Nigeria’s oil and gas sector failed to maximize the opportunities brought by higher oil and gas prices in 2022 due to several challenges, one of which was crude oil theft.

In October 2022, Nigerian Minister of State for Petroleum Resources Timipre Sylva said oil theft was affecting the entry of foreign currency into the country. At the time, he stated:

  • “Oil theft has denied the country an estimated 700,000 barrels of crude per day. The adverse effect of this is the drop in crude oil production and the decrease in national income.”

Multilevel losses: The profits of companies in the oil and gas industry have decreased by 30% per year for the last three years, for both upstream and downstream companies. Daily crude production fell below 1 million barrels per day (bpd) and sharply reduced export earnings and foreign exchange reserves to a record low.

Lack of collection: Oil and gas analyst Etulan Adu told Nairametrics that international oil companies (IOCs) have pushed to divest marginal assets on land and Nigeria has seen an increase in indigenous participation in the industry. But the gains from higher oil and gas prices eluded the country in revenues amounting to more than $15 billion by some estimates.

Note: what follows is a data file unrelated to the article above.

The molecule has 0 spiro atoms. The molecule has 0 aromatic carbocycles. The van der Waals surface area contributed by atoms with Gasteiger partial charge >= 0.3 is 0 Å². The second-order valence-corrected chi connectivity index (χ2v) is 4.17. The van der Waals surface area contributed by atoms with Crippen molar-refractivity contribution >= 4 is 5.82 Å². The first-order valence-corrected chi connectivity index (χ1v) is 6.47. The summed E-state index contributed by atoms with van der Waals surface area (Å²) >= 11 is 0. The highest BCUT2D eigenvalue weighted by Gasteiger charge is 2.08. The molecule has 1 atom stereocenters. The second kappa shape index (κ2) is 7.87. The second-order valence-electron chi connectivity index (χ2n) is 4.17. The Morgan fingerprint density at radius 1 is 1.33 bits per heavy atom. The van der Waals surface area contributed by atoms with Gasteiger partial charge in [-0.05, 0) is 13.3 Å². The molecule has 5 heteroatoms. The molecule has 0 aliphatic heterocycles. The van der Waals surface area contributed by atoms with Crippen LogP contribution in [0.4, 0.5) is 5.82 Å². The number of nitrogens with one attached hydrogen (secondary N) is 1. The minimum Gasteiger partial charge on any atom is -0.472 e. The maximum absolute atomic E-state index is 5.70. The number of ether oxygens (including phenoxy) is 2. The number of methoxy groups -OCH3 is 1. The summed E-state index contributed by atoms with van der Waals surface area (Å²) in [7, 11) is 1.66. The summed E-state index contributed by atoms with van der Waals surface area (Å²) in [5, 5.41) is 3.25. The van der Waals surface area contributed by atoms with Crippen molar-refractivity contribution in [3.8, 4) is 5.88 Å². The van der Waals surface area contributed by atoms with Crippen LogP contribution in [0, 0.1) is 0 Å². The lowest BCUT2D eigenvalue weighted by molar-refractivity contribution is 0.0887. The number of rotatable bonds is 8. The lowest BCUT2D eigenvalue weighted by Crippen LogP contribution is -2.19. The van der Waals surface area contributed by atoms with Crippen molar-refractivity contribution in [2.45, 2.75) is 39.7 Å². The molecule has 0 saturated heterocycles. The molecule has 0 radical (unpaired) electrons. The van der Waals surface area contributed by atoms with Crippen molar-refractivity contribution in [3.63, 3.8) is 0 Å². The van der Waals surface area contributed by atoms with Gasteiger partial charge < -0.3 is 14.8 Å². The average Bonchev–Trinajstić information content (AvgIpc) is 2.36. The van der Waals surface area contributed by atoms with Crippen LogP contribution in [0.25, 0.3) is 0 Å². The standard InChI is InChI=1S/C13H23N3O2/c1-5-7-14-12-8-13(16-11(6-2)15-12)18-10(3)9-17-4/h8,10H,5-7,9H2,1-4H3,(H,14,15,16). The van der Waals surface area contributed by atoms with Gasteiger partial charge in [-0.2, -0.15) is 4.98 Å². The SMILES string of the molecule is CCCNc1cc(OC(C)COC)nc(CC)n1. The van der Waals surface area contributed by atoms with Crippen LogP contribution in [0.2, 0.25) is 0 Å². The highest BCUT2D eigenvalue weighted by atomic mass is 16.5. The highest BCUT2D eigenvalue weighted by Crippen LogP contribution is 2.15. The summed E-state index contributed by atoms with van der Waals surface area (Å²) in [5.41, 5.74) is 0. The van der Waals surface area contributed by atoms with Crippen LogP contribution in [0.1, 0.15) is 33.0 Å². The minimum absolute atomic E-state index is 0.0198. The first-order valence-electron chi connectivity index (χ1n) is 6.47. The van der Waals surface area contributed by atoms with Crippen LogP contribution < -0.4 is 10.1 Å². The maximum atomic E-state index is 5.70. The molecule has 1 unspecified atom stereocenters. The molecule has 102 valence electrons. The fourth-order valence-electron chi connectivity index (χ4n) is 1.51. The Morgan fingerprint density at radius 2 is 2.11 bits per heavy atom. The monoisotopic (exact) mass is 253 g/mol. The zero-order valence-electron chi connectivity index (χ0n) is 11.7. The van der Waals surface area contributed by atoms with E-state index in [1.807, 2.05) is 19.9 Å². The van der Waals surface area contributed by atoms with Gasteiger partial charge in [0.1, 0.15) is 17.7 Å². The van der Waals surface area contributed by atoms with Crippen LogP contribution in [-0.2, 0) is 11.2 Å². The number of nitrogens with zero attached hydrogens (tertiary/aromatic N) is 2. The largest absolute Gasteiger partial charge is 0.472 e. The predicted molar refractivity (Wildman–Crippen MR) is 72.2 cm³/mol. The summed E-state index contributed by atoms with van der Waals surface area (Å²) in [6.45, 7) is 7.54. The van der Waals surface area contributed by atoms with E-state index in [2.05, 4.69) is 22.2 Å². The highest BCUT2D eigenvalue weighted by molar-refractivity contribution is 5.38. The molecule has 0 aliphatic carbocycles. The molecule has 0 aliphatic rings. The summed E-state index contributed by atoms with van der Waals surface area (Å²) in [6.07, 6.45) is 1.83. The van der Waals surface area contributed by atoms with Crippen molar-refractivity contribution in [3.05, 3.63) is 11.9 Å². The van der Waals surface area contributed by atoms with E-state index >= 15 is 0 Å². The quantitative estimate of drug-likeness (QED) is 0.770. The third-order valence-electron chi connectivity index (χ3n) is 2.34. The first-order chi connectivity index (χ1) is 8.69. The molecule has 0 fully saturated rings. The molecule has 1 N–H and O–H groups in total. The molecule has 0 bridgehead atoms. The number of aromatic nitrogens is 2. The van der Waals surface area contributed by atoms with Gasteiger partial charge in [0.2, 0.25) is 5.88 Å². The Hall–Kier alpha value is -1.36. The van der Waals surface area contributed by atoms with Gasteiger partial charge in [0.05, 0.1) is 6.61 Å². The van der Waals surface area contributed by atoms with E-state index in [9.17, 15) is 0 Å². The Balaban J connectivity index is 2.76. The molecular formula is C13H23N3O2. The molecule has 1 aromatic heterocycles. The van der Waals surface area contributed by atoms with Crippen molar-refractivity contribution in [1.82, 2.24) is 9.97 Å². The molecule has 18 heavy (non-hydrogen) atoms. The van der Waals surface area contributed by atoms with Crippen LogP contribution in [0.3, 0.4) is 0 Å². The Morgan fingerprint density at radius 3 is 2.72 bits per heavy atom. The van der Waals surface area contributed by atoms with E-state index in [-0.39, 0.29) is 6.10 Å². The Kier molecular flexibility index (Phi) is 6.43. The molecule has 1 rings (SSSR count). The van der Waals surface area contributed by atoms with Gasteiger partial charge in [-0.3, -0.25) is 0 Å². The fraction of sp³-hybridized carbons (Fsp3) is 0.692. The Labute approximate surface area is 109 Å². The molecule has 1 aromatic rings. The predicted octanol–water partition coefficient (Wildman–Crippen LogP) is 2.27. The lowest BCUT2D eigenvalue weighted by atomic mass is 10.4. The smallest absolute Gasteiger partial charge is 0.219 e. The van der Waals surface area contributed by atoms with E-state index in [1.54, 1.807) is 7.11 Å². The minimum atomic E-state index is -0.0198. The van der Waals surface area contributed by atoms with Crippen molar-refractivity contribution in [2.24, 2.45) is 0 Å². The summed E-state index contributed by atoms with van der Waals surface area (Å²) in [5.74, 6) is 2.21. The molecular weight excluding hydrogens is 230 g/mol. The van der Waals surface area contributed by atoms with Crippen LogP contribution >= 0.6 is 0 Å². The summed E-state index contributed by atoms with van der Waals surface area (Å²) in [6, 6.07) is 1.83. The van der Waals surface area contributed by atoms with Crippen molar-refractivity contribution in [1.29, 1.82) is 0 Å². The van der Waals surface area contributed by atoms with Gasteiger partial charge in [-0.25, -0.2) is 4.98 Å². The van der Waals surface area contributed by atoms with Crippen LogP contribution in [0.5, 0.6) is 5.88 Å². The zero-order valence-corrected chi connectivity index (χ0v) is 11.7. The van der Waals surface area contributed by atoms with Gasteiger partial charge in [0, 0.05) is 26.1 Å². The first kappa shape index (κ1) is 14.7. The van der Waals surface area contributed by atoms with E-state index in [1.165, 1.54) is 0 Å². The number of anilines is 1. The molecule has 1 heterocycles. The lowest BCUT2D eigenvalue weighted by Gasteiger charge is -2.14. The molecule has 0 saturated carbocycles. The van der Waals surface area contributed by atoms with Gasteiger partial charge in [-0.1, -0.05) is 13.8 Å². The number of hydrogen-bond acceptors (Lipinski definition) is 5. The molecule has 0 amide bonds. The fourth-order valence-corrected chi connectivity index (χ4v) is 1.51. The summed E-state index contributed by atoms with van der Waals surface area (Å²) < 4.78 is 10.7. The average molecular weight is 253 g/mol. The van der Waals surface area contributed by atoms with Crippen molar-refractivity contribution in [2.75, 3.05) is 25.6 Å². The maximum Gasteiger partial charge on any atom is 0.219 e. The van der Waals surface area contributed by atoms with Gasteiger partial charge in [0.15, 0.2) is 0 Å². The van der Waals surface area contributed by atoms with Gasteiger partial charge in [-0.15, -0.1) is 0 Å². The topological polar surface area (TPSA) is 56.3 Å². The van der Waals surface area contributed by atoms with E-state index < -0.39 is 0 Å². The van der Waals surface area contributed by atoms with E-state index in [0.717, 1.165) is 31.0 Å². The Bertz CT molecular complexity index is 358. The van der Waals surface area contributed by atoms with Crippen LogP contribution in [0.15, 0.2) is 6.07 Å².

According to Adu, Nigeria’s oil and gas sector has struggled to survive since the first quarter of 2022, despite rising crude prices and major oil-producing countries making profits. Nigeria lost its position as the top oil producer in Africa to Angola and regained it in the fourth quarter of 2022. He said:

  • “The challenge of oil theft, pipeline vandalism and lack of investment in upstream activities pushed Nigeria’s oil production to its lowest point in 30 years. We saw the government and the Nigerian National Petroleum Company (NNPC) engage stakeholders to end the theft of crude oil by hiring private security firms that have significantly assisted in the return of oil production to more than 1.2 million barrels per day (bpd)”.

Can we be optimistic? Etulan Adu tried not to be too optimistic for 2023 as the country will experience a change in government administration. Although several deals on new floating liquefied natural gas (FLNG), gas export pipelines to Europe, and many projects were announced in 2022, energy analysts fear that some of these projects may not come to fruition amid challenges such as lack of financing and politics. willpower. adu said: